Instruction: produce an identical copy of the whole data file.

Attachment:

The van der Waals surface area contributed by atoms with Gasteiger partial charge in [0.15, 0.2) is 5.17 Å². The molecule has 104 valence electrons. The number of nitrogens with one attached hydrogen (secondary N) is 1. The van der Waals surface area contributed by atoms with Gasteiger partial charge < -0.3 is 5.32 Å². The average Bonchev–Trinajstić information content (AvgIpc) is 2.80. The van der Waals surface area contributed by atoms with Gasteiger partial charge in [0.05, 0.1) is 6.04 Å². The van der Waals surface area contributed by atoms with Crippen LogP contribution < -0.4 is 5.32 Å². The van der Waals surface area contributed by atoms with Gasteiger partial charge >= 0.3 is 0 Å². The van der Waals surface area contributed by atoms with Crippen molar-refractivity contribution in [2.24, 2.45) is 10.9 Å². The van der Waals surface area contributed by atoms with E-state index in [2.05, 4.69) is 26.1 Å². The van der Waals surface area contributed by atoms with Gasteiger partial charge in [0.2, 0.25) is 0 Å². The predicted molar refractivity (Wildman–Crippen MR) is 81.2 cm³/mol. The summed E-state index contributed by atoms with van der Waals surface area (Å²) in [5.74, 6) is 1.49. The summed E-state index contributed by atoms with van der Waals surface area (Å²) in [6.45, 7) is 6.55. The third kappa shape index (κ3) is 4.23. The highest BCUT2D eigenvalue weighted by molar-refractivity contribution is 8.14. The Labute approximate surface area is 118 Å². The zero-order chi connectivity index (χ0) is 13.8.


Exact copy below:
The van der Waals surface area contributed by atoms with Gasteiger partial charge in [0.15, 0.2) is 5.17 Å². The molecule has 104 valence electrons. The number of nitrogens with one attached hydrogen (secondary N) is 1. The van der Waals surface area contributed by atoms with Gasteiger partial charge < -0.3 is 5.32 Å². The average Bonchev–Trinajstić information content (AvgIpc) is 2.80. The van der Waals surface area contributed by atoms with Gasteiger partial charge in [0.05, 0.1) is 6.04 Å². The van der Waals surface area contributed by atoms with Crippen LogP contribution < -0.4 is 5.32 Å². The van der Waals surface area contributed by atoms with Gasteiger partial charge >= 0.3 is 0 Å². The van der Waals surface area contributed by atoms with Crippen molar-refractivity contribution in [2.24, 2.45) is 10.9 Å². The van der Waals surface area contributed by atoms with E-state index in [2.05, 4.69) is 26.1 Å². The van der Waals surface area contributed by atoms with Gasteiger partial charge in [0.2, 0.25) is 0 Å². The predicted molar refractivity (Wildman–Crippen MR) is 81.2 cm³/mol. The summed E-state index contributed by atoms with van der Waals surface area (Å²) in [5.74, 6) is 1.49. The summed E-state index contributed by atoms with van der Waals surface area (Å²) in [6.45, 7) is 6.55. The third kappa shape index (κ3) is 4.23. The highest BCUT2D eigenvalue weighted by molar-refractivity contribution is 8.14. The Labute approximate surface area is 118 Å². The zero-order chi connectivity index (χ0) is 13.8.